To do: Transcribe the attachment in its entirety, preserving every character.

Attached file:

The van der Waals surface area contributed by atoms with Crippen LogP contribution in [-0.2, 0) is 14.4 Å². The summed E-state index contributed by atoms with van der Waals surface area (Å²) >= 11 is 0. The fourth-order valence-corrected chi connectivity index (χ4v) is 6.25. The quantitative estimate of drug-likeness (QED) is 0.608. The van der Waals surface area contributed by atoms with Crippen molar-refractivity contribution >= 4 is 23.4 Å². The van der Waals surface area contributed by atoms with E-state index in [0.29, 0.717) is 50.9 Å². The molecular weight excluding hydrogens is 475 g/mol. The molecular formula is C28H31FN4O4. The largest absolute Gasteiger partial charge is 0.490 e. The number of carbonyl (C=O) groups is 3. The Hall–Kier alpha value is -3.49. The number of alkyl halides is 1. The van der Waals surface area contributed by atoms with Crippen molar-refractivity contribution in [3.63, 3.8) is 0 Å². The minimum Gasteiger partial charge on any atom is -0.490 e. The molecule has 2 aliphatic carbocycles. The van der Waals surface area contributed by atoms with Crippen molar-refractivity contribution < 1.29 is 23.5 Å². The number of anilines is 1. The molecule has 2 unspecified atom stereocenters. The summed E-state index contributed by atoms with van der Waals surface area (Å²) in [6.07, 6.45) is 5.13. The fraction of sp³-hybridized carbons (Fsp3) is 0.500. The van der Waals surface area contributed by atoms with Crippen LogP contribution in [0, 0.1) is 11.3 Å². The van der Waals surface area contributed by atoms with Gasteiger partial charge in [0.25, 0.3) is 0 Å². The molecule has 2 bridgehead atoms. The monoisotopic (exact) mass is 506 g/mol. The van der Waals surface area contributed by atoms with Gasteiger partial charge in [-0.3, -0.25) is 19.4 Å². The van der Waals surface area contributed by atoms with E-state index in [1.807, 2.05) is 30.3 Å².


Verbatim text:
The van der Waals surface area contributed by atoms with Crippen LogP contribution in [-0.2, 0) is 14.4 Å². The summed E-state index contributed by atoms with van der Waals surface area (Å²) >= 11 is 0. The fourth-order valence-corrected chi connectivity index (χ4v) is 6.25. The quantitative estimate of drug-likeness (QED) is 0.608. The van der Waals surface area contributed by atoms with Crippen molar-refractivity contribution >= 4 is 23.4 Å². The van der Waals surface area contributed by atoms with E-state index in [0.29, 0.717) is 50.9 Å². The molecular weight excluding hydrogens is 475 g/mol. The molecular formula is C28H31FN4O4. The largest absolute Gasteiger partial charge is 0.490 e. The number of carbonyl (C=O) groups is 3. The Hall–Kier alpha value is -3.49. The number of alkyl halides is 1. The van der Waals surface area contributed by atoms with Crippen molar-refractivity contribution in [3.63, 3.8) is 0 Å². The minimum Gasteiger partial charge on any atom is -0.490 e. The molecule has 2 aliphatic carbocycles. The van der Waals surface area contributed by atoms with Crippen molar-refractivity contribution < 1.29 is 23.5 Å². The number of anilines is 1. The molecule has 2 unspecified atom stereocenters. The summed E-state index contributed by atoms with van der Waals surface area (Å²) in [6.07, 6.45) is 5.13. The fraction of sp³-hybridized carbons (Fsp3) is 0.500. The van der Waals surface area contributed by atoms with Crippen LogP contribution in [0, 0.1) is 11.3 Å². The van der Waals surface area contributed by atoms with Gasteiger partial charge in [0.25, 0.3) is 0 Å². The molecule has 2 bridgehead atoms. The monoisotopic (exact) mass is 506 g/mol. The van der Waals surface area contributed by atoms with Gasteiger partial charge in [-0.3, -0.25) is 19.4 Å². The van der Waals surface area contributed by atoms with E-state index in [1.807, 2.05) is 30.3 Å².